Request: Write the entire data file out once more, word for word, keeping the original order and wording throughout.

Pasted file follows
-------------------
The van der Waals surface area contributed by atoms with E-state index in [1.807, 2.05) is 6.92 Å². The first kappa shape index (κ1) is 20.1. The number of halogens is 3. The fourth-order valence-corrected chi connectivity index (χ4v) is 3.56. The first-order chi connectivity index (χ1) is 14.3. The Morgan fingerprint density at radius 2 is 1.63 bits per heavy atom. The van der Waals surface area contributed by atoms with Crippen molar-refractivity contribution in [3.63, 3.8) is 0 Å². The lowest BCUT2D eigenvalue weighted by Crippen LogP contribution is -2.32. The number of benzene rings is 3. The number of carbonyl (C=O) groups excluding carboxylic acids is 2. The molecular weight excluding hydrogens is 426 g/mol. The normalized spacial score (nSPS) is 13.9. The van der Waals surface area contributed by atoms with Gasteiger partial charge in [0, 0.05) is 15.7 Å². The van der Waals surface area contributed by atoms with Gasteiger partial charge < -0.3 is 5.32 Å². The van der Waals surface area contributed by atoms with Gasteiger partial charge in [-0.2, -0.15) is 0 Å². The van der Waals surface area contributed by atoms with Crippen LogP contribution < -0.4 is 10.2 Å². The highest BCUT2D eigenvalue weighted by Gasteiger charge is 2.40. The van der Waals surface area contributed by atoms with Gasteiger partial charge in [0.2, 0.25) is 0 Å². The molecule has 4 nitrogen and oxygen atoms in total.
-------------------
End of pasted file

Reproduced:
The van der Waals surface area contributed by atoms with E-state index in [1.807, 2.05) is 6.92 Å². The first kappa shape index (κ1) is 20.1. The number of halogens is 3. The fourth-order valence-corrected chi connectivity index (χ4v) is 3.56. The first-order chi connectivity index (χ1) is 14.3. The Morgan fingerprint density at radius 2 is 1.63 bits per heavy atom. The van der Waals surface area contributed by atoms with Crippen molar-refractivity contribution in [3.63, 3.8) is 0 Å². The lowest BCUT2D eigenvalue weighted by Crippen LogP contribution is -2.32. The number of benzene rings is 3. The number of carbonyl (C=O) groups excluding carboxylic acids is 2. The molecular weight excluding hydrogens is 426 g/mol. The normalized spacial score (nSPS) is 13.9. The van der Waals surface area contributed by atoms with Gasteiger partial charge in [0, 0.05) is 15.7 Å². The van der Waals surface area contributed by atoms with Gasteiger partial charge < -0.3 is 5.32 Å². The van der Waals surface area contributed by atoms with Gasteiger partial charge in [-0.2, -0.15) is 0 Å². The van der Waals surface area contributed by atoms with Crippen LogP contribution < -0.4 is 10.2 Å². The highest BCUT2D eigenvalue weighted by Gasteiger charge is 2.40. The van der Waals surface area contributed by atoms with Gasteiger partial charge in [0.2, 0.25) is 0 Å². The molecule has 4 nitrogen and oxygen atoms in total.